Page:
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Restaurants Can’t Ask About Swine Flu

From Nation’s Restaurant News:

Asking about H1N1 can expose risk to lawsuit

Lawyers say it could be illegal to ask employees to cough up personal information concerning Swine Flu

By Lisa Jennings

Picture the following scenario: Sally the server has just arrived for her shift, but she doesn’t look well. She is coughing, hoarse with a sore throat and just asked a coworker to feel her forehead for fever.

That scenario is likely to repeat itself throughout restaurants nationwide in coming months in what is anticipated to be a flu season made even more brutal by the appearance of H1N1, or swine flu. As restaurateurs heighten their hygiene practices to prevent outbreaks from what has already been declared a pandemic, they also need to know some of the legal aspects of dealing with H1N1.

For instance, when Sally walks in the door, it’s not a good idea for her manager to ask if she has the dreaded swine flu, say attorneys around the country, who have been fielding many questions about H1N1. Asking whether an employee has swine flu could be considered a disability-related inquiry, which is prohibited under the Americans with Disabilities Act, they note.

The spread of H1N1—and the likelihood that it may soon appear in more workplaces—intensified this fall as kids returned to the collective germ pool of school campuses and then brought those germs home to working parents.

In late September, the Centers for Disease Control and Prevention reported an unusual level of widespread influenza activity in 26 states, particularly in the South, and employers were being urged to prepare for the possibility of an outbreak in their communities.

The Americans with Disabilities Act sets limits for when and how employers may inquire about medical conditions, and though the swine flu may not technically be considered a disability “it could be perceived as disabling because of myths about it,” said attorney Jonathan Mook, an ADA specialist with DiMuroGinsberg in Alexandria, Va.

Mook said the legal issues are similar to those related to HIV infection.

If an employer asks specifically about swine flu, for example, and later is perceived as not wanting to work near the employee, even after the worker is no longer contagious, there may be grounds for a discrimination complaint, he said.

The ADA also requires that an employee’s medical conditions be kept private, attorneys say.

That means managers should not announce that Sally the server is out with the swine flu, even if she has volunteered that information to co-workers, said Martin Ellis, an attorney with Butler, Vines & Babb in Knoxville, Tenn.

“You can tell workers that you are concerned that they may have been exposed” to swine flu without identifying the employee who may have exposed them, he said…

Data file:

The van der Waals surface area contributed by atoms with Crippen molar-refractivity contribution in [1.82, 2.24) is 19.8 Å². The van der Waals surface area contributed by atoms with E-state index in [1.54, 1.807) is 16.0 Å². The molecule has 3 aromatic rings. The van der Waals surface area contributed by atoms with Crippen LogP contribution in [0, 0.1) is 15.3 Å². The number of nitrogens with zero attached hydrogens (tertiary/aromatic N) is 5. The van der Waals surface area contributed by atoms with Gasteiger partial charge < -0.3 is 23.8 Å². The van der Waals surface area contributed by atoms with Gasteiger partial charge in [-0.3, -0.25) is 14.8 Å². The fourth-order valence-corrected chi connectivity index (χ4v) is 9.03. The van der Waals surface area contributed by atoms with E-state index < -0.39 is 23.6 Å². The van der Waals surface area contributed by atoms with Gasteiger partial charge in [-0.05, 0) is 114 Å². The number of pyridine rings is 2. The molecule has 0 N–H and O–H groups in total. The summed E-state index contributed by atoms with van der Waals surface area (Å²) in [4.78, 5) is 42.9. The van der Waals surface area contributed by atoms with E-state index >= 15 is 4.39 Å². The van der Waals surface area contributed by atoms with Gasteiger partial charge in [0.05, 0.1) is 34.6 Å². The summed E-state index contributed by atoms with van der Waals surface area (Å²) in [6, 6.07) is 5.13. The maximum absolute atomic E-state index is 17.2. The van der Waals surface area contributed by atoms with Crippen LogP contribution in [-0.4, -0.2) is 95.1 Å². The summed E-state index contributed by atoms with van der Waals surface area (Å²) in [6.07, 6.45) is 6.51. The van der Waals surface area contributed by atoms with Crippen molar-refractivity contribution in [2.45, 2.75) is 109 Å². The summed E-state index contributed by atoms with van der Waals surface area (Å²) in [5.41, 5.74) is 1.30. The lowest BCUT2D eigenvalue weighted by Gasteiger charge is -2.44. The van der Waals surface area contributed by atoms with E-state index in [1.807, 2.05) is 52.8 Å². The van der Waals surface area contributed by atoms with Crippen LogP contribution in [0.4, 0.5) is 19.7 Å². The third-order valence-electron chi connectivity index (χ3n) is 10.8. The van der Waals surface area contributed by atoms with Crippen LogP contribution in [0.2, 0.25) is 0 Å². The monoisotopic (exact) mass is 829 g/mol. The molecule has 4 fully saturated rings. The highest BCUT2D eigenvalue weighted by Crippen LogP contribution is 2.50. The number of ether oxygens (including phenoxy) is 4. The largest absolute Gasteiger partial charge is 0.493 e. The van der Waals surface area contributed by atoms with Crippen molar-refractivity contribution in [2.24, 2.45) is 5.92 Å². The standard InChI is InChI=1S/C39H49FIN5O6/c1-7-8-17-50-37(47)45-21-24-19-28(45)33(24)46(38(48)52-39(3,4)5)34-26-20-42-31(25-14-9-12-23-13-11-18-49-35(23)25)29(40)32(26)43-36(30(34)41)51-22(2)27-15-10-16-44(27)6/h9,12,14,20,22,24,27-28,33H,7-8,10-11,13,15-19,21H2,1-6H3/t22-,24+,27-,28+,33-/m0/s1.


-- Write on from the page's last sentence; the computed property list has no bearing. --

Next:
Where are we going?

And why are we in this handbasket?

This article was posted by Steve on Monday, October 12th, 2009. Comments are currently closed.

5 Responses to “Restaurants Can’t Ask About Swine Flu”

  1. BillK says:

    This is where political correctness has gotten us.

    From Nation’s Restaurant News:

    Asking about H1N1 can expose risk to lawsuit

    Lawyers say it could be illegal to ask employees to cough up personal information concerning Swine Flu

    By Lisa Jennings

    Picture the following scenario: Sally the server has just arrived for her shift, but she doesn’t look well. She is coughing, hoarse with a sore throat and just asked a coworker to feel her forehead for fever.

    That scenario is likely to repeat itself throughout restaurants nationwide in coming months in what is anticipated to be a flu season made even more brutal by the appearance of H1N1, or swine flu. As restaurateurs heighten their hygiene practices to prevent outbreaks from what has already been declared a pandemic, they also need to know some of the legal aspects of dealing with H1N1…

    http://www.nrn.com/article.aspx?id=374230

    Nice.

    • wardmama4 says:

      The swine flu – if it doesn’t kill you – isn’t permenent (or even long term – 2 to 3 weeks for the worst symptom) – thus H1N1 is not a disability and should not ever be considered one. Just one more way of victimizing some people (those who chose to lead the pc life) and silencing others (those who have functioning brain cells and some common sense).

      As the parent of a disabled person – I really, truly dislike the cavalier way the idiotic pc people are banding about that word around and demeaning it and thus the people who are truly disabled and not going to ever recover.

      And of all people I want to be questioned, screened and tended to re H1N1 – it would be healthcare and restraurant workers.

  2. Confucius says:

    But I have to reveal my weight. (And soon my daily salt intake.)

    Kiss my big, yellow, MSG-soaked, mongolian 屁股 !

  3. canary says:

    Obama’s executive branch run government health care violates the Constitution as to unlawful siege and search, medical privacy laws, and the American’s with Disabilty Act. Our lawmaker’s should be pointing this out.

    • canary says:

      For example if Obama’s presidential branch learns you have PTSD when those with are on the Homeland’s security terrorist list, they might force you to take those pills that wipe out your memory.

      I wonder if the gay’s recent protest has placed them on the Homeland’s Security terrorist list.


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